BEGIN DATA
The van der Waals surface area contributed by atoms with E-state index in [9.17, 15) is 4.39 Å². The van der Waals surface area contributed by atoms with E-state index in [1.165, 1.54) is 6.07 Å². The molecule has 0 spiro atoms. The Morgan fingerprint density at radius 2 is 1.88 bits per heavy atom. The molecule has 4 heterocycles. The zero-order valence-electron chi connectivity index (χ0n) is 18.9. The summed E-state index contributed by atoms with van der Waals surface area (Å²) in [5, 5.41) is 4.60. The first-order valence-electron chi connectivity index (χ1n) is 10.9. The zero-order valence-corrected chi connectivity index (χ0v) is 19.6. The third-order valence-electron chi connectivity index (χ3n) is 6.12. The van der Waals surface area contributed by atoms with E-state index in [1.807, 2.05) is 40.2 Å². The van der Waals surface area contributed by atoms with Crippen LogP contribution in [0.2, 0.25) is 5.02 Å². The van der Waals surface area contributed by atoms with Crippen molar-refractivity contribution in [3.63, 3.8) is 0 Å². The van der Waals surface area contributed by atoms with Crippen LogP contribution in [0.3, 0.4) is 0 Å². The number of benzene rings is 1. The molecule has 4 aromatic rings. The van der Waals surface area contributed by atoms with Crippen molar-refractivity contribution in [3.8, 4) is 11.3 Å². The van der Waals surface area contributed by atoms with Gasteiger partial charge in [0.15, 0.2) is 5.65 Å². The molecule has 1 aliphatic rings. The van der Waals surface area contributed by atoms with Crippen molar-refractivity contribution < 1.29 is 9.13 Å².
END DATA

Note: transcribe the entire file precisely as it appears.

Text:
The van der Waals surface area contributed by atoms with E-state index in [9.17, 15) is 4.39 Å². The van der Waals surface area contributed by atoms with E-state index in [1.165, 1.54) is 6.07 Å². The molecule has 0 spiro atoms. The Morgan fingerprint density at radius 2 is 1.88 bits per heavy atom. The molecule has 4 heterocycles. The zero-order valence-electron chi connectivity index (χ0n) is 18.9. The summed E-state index contributed by atoms with van der Waals surface area (Å²) in [5, 5.41) is 4.60. The first-order valence-electron chi connectivity index (χ1n) is 10.9. The zero-order valence-corrected chi connectivity index (χ0v) is 19.6. The third-order valence-electron chi connectivity index (χ3n) is 6.12. The van der Waals surface area contributed by atoms with E-state index in [1.807, 2.05) is 40.2 Å². The van der Waals surface area contributed by atoms with Crippen LogP contribution in [0.2, 0.25) is 5.02 Å². The van der Waals surface area contributed by atoms with Crippen molar-refractivity contribution in [3.63, 3.8) is 0 Å². The van der Waals surface area contributed by atoms with Crippen LogP contribution in [0.3, 0.4) is 0 Å². The number of benzene rings is 1. The molecule has 4 aromatic rings. The van der Waals surface area contributed by atoms with Crippen molar-refractivity contribution in [3.8, 4) is 11.3 Å². The van der Waals surface area contributed by atoms with Gasteiger partial charge in [0.15, 0.2) is 5.65 Å². The molecule has 1 aliphatic rings. The van der Waals surface area contributed by atoms with Crippen molar-refractivity contribution < 1.29 is 9.13 Å².